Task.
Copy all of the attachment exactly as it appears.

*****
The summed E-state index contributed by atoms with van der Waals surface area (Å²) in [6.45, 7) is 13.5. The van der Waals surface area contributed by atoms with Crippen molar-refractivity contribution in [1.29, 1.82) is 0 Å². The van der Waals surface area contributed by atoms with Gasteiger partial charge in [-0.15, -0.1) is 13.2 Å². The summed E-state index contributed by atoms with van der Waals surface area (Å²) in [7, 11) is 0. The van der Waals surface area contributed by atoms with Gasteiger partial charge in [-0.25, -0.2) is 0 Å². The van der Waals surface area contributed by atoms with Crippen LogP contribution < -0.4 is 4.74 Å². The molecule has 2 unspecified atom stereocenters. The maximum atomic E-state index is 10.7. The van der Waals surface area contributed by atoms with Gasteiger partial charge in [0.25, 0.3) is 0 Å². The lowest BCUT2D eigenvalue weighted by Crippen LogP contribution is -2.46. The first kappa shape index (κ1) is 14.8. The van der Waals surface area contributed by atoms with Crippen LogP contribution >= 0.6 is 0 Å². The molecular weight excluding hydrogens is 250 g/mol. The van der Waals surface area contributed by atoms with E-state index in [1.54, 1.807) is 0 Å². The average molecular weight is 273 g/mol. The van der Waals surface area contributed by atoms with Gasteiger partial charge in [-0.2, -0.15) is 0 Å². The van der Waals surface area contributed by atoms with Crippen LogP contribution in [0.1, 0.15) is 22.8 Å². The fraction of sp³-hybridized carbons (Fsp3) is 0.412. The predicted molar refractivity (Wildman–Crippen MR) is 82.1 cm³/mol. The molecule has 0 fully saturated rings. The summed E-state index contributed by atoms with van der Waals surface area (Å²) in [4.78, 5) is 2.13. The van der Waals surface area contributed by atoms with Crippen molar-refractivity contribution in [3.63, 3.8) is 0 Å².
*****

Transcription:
The summed E-state index contributed by atoms with van der Waals surface area (Å²) in [6.45, 7) is 13.5. The van der Waals surface area contributed by atoms with Crippen molar-refractivity contribution in [1.29, 1.82) is 0 Å². The van der Waals surface area contributed by atoms with Gasteiger partial charge in [-0.15, -0.1) is 13.2 Å². The summed E-state index contributed by atoms with van der Waals surface area (Å²) in [7, 11) is 0. The van der Waals surface area contributed by atoms with Gasteiger partial charge in [-0.25, -0.2) is 0 Å². The van der Waals surface area contributed by atoms with Crippen LogP contribution < -0.4 is 4.74 Å². The molecule has 2 unspecified atom stereocenters. The maximum atomic E-state index is 10.7. The van der Waals surface area contributed by atoms with Gasteiger partial charge in [0.25, 0.3) is 0 Å². The lowest BCUT2D eigenvalue weighted by Crippen LogP contribution is -2.46. The first kappa shape index (κ1) is 14.8. The van der Waals surface area contributed by atoms with Crippen LogP contribution >= 0.6 is 0 Å². The molecular weight excluding hydrogens is 250 g/mol. The van der Waals surface area contributed by atoms with E-state index in [1.54, 1.807) is 0 Å². The average molecular weight is 273 g/mol. The van der Waals surface area contributed by atoms with Gasteiger partial charge in [-0.2, -0.15) is 0 Å². The van der Waals surface area contributed by atoms with Crippen LogP contribution in [0.1, 0.15) is 22.8 Å². The fraction of sp³-hybridized carbons (Fsp3) is 0.412. The predicted molar refractivity (Wildman–Crippen MR) is 82.1 cm³/mol. The molecule has 0 fully saturated rings. The summed E-state index contributed by atoms with van der Waals surface area (Å²) in [4.78, 5) is 2.13. The van der Waals surface area contributed by atoms with Crippen molar-refractivity contribution in [3.63, 3.8) is 0 Å².